A few weeks ago, I was surfing the Internet when I came across an article on clothing swaps. I had heard of clothing swaps before — they’re events where groups of people (usually women, but sometimes men, too) get together to trade clothes and accessories they no longer want or need. In the past, I had heard of people having these events in their homes, for groups of friends, but it turns out that in New York City there are multiple, organized clothing swap events. I like clothes, and I don’t like spending a ton of money on them, so I was intrigued. I checked a few of them out online. I knew clothing swaps were a cool way to a) refresh your wardrobe, b) get rid of some unwanted clothes and c) meet some interesting new people. What had never occurred to me, though, was that clothing swaps also have a sustainability component to them. The group I ended up joining, the Five Boroughs Clothing Swap, says: “Swapping is a great way to dress well, help the environment and meet like-minded people who love fashion and conserving our precious resources. So, change your mind about waste, and change your clothes… ” The more I read, the more I realized that a lot of people who organize clothing swaps do so as an antidote to “disposable fashion” — the inexpensive, poorly made, possibly sweatshop-sourced clothes that have become so popular. Think about it: You could buy a shirt at H&M, which costs money (even if it’s not a lot of money), was shipped from somewhere else in the world and will probably fall apart in six months and end up in a landfill. Or, you could get a shirt at a clothing swap, which costs virtually nothing (some swaps charge a nominal entry fee, while others are free), traveled no further than from a closet a few miles away and is probably of higher quality and therefore will last a lot longer. Don’t get me wrong, I love me some H&M, but it is easy to see why clothing swaps are the more responsible way to go. Oh, also: Items at clothing swaps that are not claimed are usually donated to charity. A nice bonus! So, I would encourage everyone to look into clothing swaps in their community. Meetup.com, Craigslist, community bulletin boards and of course good old Google are all good resources for finding them. And, if one does not already exist, why don’t you start your own? You never know what you might end up with!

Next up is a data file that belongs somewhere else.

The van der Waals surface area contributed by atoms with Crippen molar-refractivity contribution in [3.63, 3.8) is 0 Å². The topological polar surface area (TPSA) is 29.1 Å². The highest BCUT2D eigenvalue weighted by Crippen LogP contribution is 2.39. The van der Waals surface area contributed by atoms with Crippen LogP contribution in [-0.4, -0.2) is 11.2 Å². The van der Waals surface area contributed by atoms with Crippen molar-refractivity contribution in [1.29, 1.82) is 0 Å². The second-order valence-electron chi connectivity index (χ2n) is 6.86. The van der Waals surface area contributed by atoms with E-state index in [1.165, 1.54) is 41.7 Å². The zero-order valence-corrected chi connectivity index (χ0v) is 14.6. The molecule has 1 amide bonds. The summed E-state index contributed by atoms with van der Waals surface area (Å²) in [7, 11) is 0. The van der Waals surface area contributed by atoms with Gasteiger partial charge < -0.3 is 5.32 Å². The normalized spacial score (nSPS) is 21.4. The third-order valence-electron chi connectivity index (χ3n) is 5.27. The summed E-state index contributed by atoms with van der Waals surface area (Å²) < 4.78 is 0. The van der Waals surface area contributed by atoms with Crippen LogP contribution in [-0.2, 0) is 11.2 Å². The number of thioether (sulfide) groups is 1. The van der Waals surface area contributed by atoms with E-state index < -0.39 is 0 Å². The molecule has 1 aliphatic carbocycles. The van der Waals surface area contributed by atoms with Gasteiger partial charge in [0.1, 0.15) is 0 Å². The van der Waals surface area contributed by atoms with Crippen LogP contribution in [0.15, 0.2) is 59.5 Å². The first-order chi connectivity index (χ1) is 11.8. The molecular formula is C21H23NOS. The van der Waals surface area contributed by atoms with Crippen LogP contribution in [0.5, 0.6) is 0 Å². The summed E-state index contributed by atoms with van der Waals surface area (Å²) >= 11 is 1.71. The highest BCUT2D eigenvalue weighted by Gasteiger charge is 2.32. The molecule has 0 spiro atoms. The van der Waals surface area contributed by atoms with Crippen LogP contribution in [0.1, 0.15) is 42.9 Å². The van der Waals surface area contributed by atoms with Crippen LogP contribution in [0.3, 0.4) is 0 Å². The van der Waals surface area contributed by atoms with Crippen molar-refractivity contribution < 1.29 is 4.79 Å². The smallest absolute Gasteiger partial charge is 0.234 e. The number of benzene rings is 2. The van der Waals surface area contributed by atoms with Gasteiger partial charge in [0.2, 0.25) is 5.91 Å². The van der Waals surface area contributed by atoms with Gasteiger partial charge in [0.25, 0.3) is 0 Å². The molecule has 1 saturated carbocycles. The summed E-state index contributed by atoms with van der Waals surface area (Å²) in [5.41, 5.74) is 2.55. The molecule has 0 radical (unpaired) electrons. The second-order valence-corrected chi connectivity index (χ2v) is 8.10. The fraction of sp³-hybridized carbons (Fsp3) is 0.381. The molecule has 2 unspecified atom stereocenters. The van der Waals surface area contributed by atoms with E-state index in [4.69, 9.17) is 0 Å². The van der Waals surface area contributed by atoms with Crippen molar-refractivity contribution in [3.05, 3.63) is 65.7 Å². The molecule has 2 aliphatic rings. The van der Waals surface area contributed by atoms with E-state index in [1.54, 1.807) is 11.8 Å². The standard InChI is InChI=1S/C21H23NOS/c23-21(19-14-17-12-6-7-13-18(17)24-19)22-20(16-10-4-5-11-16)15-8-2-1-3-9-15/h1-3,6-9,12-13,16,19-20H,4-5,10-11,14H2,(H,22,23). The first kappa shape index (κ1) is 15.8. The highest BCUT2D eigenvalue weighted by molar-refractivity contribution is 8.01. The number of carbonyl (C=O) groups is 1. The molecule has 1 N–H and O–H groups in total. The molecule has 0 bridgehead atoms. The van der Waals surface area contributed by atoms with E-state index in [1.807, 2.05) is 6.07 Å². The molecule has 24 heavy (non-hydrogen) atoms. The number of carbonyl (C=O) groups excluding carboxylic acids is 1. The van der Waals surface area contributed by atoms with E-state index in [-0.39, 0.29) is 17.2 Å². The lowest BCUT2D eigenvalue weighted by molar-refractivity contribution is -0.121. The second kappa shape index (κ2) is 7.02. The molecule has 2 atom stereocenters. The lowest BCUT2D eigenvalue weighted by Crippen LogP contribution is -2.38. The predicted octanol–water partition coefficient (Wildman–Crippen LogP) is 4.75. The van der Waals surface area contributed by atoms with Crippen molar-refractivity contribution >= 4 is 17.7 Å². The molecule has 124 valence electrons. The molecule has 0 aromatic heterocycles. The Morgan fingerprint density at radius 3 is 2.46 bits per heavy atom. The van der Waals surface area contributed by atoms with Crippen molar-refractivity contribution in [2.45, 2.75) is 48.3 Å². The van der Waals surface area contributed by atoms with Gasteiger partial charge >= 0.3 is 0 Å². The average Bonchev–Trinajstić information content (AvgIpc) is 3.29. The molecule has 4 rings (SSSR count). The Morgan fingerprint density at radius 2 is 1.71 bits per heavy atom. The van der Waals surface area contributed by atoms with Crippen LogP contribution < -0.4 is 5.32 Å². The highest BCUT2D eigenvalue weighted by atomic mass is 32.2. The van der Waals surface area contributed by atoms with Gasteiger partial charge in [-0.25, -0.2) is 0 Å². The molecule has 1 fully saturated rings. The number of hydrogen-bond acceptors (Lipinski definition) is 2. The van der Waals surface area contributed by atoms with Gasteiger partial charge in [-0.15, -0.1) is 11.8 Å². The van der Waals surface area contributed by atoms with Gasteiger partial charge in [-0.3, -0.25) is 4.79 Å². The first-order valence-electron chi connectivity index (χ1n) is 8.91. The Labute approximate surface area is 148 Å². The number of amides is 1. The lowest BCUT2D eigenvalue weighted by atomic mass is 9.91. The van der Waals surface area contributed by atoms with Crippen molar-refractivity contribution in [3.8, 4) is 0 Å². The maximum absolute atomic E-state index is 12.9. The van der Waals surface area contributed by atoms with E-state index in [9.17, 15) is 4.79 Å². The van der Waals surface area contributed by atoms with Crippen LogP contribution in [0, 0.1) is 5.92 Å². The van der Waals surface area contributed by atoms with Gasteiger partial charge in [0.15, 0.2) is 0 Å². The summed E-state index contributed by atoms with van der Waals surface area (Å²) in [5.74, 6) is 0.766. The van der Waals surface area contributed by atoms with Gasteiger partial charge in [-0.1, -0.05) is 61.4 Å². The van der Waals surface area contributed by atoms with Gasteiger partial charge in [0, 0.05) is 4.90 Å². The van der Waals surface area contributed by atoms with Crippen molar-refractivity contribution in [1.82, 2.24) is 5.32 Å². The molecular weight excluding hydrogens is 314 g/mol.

Clothing Swaps: An Eco-Friendly Way to Enhance Your Wardrobe
Tired of the same old duds? A clothing swap is an easy way to get new fashions without using further resources.